Founder of Chinese rights watch website may face life sentence if convicted of additional charge – Amnesty

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Originally published by HKFP on August 28, 2017

Rights watch website founder Liu Feiyue may face an additional charge of “leaking state secrets,” after a local security bureau made a submission stating it had sufficient evidence to warrant the charge, according to NGO Amnesty International.

Liu is currently being held for “inciting subversion of state power,” a crime which can lead to five years behind bars – or up to 15 years for “ringleaders.” If convicted of the additional charge, Liu could face life imprisonment, according to Amnesty.

Amnesty cited Liu’s lawyer as saying that most of the case materials against Liu Feiyue are related to him exercising his right to freedom of expression through personal opinions he had made in public and posted on the website Civil Rights and Livelihood Watch.

Liu founded the website in 2006. It reports on human rights violations suffered by grassroots citizens in China, and also circulates information on detained human rights defenders in the country.

On Friday, the website cited Liu’s lawyer Yan Xin as saying that he plans to submit a document to the procuratorate recommending that charges against his client be dropped. According to the site, Yan met with Liu at the detention centre in Suizhou where he is being held, and Liu expressed that the charge of “leaking state secrets” was absurd and that he could not recognise it.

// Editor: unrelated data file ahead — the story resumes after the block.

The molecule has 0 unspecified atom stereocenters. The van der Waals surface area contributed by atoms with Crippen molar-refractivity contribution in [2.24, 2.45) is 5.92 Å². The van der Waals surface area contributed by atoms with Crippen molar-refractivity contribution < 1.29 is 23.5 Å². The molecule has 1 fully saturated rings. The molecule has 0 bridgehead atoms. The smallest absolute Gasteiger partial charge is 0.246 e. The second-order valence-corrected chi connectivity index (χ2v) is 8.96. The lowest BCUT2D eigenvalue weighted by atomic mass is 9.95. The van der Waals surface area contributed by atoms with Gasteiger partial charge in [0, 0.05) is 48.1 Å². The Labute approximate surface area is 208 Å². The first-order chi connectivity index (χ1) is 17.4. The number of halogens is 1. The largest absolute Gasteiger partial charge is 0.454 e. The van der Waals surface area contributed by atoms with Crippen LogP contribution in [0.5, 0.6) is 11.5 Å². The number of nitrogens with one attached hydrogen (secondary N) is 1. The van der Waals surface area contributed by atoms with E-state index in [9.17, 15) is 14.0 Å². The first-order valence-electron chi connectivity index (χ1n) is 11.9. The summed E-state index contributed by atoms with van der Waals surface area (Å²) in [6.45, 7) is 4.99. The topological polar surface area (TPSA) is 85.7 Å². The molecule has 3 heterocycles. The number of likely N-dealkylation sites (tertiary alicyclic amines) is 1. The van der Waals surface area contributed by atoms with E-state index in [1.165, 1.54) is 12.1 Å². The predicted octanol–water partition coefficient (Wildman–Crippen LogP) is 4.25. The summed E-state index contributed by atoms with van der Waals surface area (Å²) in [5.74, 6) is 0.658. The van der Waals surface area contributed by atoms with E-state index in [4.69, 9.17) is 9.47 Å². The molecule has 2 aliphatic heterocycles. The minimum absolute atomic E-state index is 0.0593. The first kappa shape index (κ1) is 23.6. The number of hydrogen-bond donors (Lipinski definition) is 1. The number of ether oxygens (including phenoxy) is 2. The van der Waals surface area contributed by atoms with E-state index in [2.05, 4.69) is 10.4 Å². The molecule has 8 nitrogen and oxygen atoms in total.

Liu was taken into custody on November 17 and formally arrested for “inciting subversion of state power” in December, according to NGO Chinese Human Rights Defenders (CHRD).

In the NGO’s submission to the UN on Liu’s case in August, it said that his detention was an act of reprisal for his human rights advocacy.

“Suizhou City authorities have built a weak criminal case against Liu Feiyue while at the same time apparently aiming to punish him with a lengthy prison sentence,” it said.

Citizen journalism

Liu’s website also reports on petitioners – some of China’s most vulnerable citizens, who seek redress from the government over alleged rights violations. According to CHRD, many petitioners have publicly demonstrated and consistently called for his release since he was detained.

“Their advocacy in support of Liu is partly due to his online reporting work, as his website has been an important space for them to share stories about their experiences of alleged abuses,” the NGO said.

Liu is among other citizen journalists who remain behind bars in China. Huang Qi, the founder of another rights watch website, was detained about 10 days after Liu, on November 28.

Lu Yuyu and Li Tingyu, a couple who ran a blog tracking protests in China based on information from social media, were detained for the crime of “picking quarrels and provoking trouble” in June 2016.

Lu was sentenced to four years in prison earlier this month. His girlfriend Li was released, but no verdict or announcement from the court was publicly issued, according to CHRD.


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